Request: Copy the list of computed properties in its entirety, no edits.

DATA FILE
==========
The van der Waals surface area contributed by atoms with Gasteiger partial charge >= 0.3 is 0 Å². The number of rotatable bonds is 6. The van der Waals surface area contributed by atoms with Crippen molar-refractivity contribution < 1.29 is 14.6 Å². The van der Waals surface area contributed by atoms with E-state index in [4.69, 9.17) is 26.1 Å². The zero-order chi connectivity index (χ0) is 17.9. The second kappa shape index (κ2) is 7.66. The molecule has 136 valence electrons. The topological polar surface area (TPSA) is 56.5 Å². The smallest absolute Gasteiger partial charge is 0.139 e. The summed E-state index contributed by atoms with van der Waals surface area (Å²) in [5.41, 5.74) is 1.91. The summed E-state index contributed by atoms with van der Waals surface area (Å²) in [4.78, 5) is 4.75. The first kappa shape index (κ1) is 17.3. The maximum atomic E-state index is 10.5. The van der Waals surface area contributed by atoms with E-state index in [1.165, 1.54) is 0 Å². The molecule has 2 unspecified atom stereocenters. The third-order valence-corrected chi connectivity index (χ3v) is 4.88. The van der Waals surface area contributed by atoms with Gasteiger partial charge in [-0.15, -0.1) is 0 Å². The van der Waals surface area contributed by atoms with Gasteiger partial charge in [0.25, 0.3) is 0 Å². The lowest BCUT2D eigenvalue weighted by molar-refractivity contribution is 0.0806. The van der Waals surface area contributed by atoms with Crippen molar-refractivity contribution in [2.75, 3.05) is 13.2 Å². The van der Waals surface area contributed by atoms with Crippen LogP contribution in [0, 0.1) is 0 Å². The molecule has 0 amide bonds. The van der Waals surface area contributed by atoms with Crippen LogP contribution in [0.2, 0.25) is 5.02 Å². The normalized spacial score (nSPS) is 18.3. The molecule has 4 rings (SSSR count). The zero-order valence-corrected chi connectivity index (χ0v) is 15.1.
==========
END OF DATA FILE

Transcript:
The van der Waals surface area contributed by atoms with Gasteiger partial charge >= 0.3 is 0 Å². The number of rotatable bonds is 6. The van der Waals surface area contributed by atoms with Crippen molar-refractivity contribution < 1.29 is 14.6 Å². The van der Waals surface area contributed by atoms with E-state index in [4.69, 9.17) is 26.1 Å². The zero-order chi connectivity index (χ0) is 17.9. The second kappa shape index (κ2) is 7.66. The molecule has 136 valence electrons. The topological polar surface area (TPSA) is 56.5 Å². The smallest absolute Gasteiger partial charge is 0.139 e. The summed E-state index contributed by atoms with van der Waals surface area (Å²) in [5.41, 5.74) is 1.91. The summed E-state index contributed by atoms with van der Waals surface area (Å²) in [4.78, 5) is 4.75. The first kappa shape index (κ1) is 17.3. The maximum atomic E-state index is 10.5. The van der Waals surface area contributed by atoms with E-state index in [1.165, 1.54) is 0 Å². The molecule has 2 unspecified atom stereocenters. The third-order valence-corrected chi connectivity index (χ3v) is 4.88. The van der Waals surface area contributed by atoms with Gasteiger partial charge in [-0.15, -0.1) is 0 Å². The van der Waals surface area contributed by atoms with Gasteiger partial charge in [0.25, 0.3) is 0 Å². The lowest BCUT2D eigenvalue weighted by molar-refractivity contribution is 0.0806. The van der Waals surface area contributed by atoms with Crippen molar-refractivity contribution in [2.75, 3.05) is 13.2 Å². The van der Waals surface area contributed by atoms with Crippen LogP contribution in [0, 0.1) is 0 Å². The molecule has 0 amide bonds. The van der Waals surface area contributed by atoms with Crippen LogP contribution in [0.2, 0.25) is 5.02 Å². The normalized spacial score (nSPS) is 18.3. The molecule has 4 rings (SSSR count). The zero-order valence-corrected chi connectivity index (χ0v) is 15.1.